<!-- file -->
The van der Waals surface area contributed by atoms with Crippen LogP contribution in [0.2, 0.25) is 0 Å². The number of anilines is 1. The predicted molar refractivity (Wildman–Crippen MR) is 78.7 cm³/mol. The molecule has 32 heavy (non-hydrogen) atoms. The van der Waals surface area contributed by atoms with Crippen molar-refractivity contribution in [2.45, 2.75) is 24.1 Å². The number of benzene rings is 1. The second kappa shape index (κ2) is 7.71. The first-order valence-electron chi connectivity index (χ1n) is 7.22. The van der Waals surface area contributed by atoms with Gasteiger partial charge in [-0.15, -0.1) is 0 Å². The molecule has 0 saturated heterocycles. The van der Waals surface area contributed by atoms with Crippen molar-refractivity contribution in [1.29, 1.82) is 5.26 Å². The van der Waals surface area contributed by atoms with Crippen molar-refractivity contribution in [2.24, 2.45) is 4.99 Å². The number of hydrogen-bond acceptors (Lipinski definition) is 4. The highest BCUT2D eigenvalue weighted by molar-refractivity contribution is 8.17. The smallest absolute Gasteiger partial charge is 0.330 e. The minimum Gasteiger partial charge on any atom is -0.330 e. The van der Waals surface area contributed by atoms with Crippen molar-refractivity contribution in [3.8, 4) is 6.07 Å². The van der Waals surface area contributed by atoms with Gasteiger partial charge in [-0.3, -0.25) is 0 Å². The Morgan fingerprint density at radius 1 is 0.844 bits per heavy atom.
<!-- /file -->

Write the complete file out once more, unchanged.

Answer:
The van der Waals surface area contributed by atoms with Crippen LogP contribution in [0.2, 0.25) is 0 Å². The number of anilines is 1. The predicted molar refractivity (Wildman–Crippen MR) is 78.7 cm³/mol. The molecule has 32 heavy (non-hydrogen) atoms. The van der Waals surface area contributed by atoms with Crippen molar-refractivity contribution in [2.45, 2.75) is 24.1 Å². The number of benzene rings is 1. The second kappa shape index (κ2) is 7.71. The first-order valence-electron chi connectivity index (χ1n) is 7.22. The van der Waals surface area contributed by atoms with Gasteiger partial charge in [-0.15, -0.1) is 0 Å². The molecule has 0 saturated heterocycles. The van der Waals surface area contributed by atoms with Crippen molar-refractivity contribution in [1.29, 1.82) is 5.26 Å². The van der Waals surface area contributed by atoms with Crippen molar-refractivity contribution in [2.24, 2.45) is 4.99 Å². The number of hydrogen-bond acceptors (Lipinski definition) is 4. The highest BCUT2D eigenvalue weighted by molar-refractivity contribution is 8.17. The smallest absolute Gasteiger partial charge is 0.330 e. The minimum Gasteiger partial charge on any atom is -0.330 e. The van der Waals surface area contributed by atoms with Crippen molar-refractivity contribution in [3.8, 4) is 6.07 Å². The van der Waals surface area contributed by atoms with Gasteiger partial charge in [-0.3, -0.25) is 0 Å². The Morgan fingerprint density at radius 1 is 0.844 bits per heavy atom.